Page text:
Justice Minister Catalin Predoiu claims the magistrates’ accountability system does not work at the moment. “The magistrates’ accountability is an illusion these days, it does not work – as proven by the state of affairs in the judicial inspection body. Disciplinary investigations conclude nearly always that “any erroneous decision is a matter of judgment and does not require supplementary checks, as it counts as res judicata,” Predoiu stated yesterday on RFI.
“There is the possibility of enhancing magistrates’ accountability by seeing to it that not only their own bodies, but also the Justice Minister, prosecutor-general and the president of the High Court, can ensure standards are abided by when instances of severe negligence are reported,” the minister added. He further argued that, although most magistrates do their job with a sense of responsibility, there are plenty of cases in which the verdict is affected “either by a lack of professionalism or by instances of corruption.”
On the same occasion, the Justice Minister rejected accusations that the proposed reform of the Superior Council of Magistracy (CSM)’ Judicial Inspection body was an attempt to politicize it, claiming that the ministerial bill concerning judicial inspection merely aims at enhancing rigour. “This isn’t a bill aimed against magistrates, but against professional irregularities in the judiciary (…) Judicial Inspection remains under the authority of CSM. Where does political intervention come in?” Predoiu stated.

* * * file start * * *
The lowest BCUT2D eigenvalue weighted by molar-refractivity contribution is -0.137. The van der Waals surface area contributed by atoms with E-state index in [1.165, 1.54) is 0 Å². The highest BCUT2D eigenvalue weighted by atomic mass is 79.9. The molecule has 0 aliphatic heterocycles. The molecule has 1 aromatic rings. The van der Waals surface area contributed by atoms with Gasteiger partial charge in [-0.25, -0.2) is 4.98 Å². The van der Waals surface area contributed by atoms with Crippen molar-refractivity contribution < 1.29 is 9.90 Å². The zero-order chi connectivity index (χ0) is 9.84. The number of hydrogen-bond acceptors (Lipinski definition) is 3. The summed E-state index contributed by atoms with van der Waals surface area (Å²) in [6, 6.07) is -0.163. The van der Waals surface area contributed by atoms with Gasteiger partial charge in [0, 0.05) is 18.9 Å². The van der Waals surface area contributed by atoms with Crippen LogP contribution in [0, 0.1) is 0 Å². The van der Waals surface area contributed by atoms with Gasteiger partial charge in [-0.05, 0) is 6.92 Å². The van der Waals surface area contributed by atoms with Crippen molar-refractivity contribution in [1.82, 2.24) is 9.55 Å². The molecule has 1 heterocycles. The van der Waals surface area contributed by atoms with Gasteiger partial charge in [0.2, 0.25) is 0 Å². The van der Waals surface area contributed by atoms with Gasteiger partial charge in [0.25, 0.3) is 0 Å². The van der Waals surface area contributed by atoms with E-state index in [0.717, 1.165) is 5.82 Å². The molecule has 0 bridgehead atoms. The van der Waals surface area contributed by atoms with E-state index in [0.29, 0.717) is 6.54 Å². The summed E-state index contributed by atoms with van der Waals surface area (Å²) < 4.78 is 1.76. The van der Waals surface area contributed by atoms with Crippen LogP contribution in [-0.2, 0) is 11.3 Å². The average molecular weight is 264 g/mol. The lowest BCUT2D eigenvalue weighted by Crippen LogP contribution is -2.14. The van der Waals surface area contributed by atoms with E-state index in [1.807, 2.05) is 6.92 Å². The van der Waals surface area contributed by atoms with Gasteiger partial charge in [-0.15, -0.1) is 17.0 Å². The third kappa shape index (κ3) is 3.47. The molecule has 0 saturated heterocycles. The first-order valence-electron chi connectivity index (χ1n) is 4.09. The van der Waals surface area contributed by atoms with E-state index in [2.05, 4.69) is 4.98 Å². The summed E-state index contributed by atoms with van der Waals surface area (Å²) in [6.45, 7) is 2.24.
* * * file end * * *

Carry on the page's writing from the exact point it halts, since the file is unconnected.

“The judiciary is and should remain independent, but a pre-emptive disciplinary mechanism is needed to maintain standards of professionalism and integrity in the judiciary. This mechanism is pre-eminently operated by magistrates. The difference, from its present form, would be the possibility for it to be triggered from outside, by the Justice Ministry,” the official added.
The Government adopted the bill to modify the magistrates’ status law and the CSM law on November 9.
Appointments at DNA
The Justice Minister further stated on RFI that the ministry had started evaluations concerning appointments at the National Anti-Corruption Directorate (DNA) and argued the action would have “a positive impact on the efficiency of the institution” and Public Ministry bodies in general. When asked whether he was considering the suggestion of extending DNA chief prosecutor Daniel Morar’s mandate, Predoiu replied “this is a question on [his] agenda as well, which will be answered in due course.”
According to a ranking made by the Econtext website, the wages of court presidents in each county range between RON 5,800 and 14,000 a month. The wages included in the ranking were collected in 2010 and come from the judges’ statements of wealth. The highest wage was collected, according to the ranking, by Marcel Ioan Rusu, the head of the Sibiu Court, who made RON 13,916 every month last year. He is followed by the Calarasi Court president Vasile Moraru, with RON 13,450, and the Valcea Court president Petre Dinescu, with RON 13,125. The judges from the Bacau and Dolj courts were not included in the ranking as they have failed to file statements of wealth in the past years.